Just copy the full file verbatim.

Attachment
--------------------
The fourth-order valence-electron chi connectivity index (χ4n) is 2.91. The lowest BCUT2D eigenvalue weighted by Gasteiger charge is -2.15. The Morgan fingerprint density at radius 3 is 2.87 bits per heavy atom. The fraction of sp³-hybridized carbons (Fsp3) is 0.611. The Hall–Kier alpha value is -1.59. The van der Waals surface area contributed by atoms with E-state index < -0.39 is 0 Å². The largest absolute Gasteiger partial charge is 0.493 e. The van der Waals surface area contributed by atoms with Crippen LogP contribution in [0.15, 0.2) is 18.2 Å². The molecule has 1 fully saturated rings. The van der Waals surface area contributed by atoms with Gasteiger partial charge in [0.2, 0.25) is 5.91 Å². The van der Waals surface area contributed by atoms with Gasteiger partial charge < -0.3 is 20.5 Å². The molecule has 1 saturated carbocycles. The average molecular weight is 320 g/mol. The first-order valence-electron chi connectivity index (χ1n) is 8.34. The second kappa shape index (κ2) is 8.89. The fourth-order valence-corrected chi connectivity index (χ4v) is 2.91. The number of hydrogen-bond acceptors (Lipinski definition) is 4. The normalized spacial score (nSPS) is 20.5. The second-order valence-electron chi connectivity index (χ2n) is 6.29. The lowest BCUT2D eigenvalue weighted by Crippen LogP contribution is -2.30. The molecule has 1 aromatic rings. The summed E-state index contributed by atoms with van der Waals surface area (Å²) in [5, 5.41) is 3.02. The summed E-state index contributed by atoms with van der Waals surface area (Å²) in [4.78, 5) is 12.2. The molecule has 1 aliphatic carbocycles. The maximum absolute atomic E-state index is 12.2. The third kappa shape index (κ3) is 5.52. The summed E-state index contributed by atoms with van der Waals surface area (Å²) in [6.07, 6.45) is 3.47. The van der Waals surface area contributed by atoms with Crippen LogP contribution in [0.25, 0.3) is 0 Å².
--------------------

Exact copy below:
The fourth-order valence-electron chi connectivity index (χ4n) is 2.91. The lowest BCUT2D eigenvalue weighted by Gasteiger charge is -2.15. The Morgan fingerprint density at radius 3 is 2.87 bits per heavy atom. The fraction of sp³-hybridized carbons (Fsp3) is 0.611. The Hall–Kier alpha value is -1.59. The van der Waals surface area contributed by atoms with E-state index < -0.39 is 0 Å². The largest absolute Gasteiger partial charge is 0.493 e. The van der Waals surface area contributed by atoms with Crippen LogP contribution in [0.15, 0.2) is 18.2 Å². The molecule has 1 fully saturated rings. The van der Waals surface area contributed by atoms with Gasteiger partial charge in [0.2, 0.25) is 5.91 Å². The van der Waals surface area contributed by atoms with Gasteiger partial charge < -0.3 is 20.5 Å². The molecule has 1 saturated carbocycles. The average molecular weight is 320 g/mol. The first-order valence-electron chi connectivity index (χ1n) is 8.34. The second kappa shape index (κ2) is 8.89. The fourth-order valence-corrected chi connectivity index (χ4v) is 2.91. The number of hydrogen-bond acceptors (Lipinski definition) is 4. The normalized spacial score (nSPS) is 20.5. The second-order valence-electron chi connectivity index (χ2n) is 6.29. The lowest BCUT2D eigenvalue weighted by Crippen LogP contribution is -2.30. The molecule has 1 aromatic rings. The summed E-state index contributed by atoms with van der Waals surface area (Å²) in [5, 5.41) is 3.02. The summed E-state index contributed by atoms with van der Waals surface area (Å²) in [4.78, 5) is 12.2. The molecule has 1 aliphatic carbocycles. The maximum absolute atomic E-state index is 12.2. The third kappa shape index (κ3) is 5.52. The summed E-state index contributed by atoms with van der Waals surface area (Å²) in [6.07, 6.45) is 3.47. The van der Waals surface area contributed by atoms with Crippen LogP contribution in [0.25, 0.3) is 0 Å².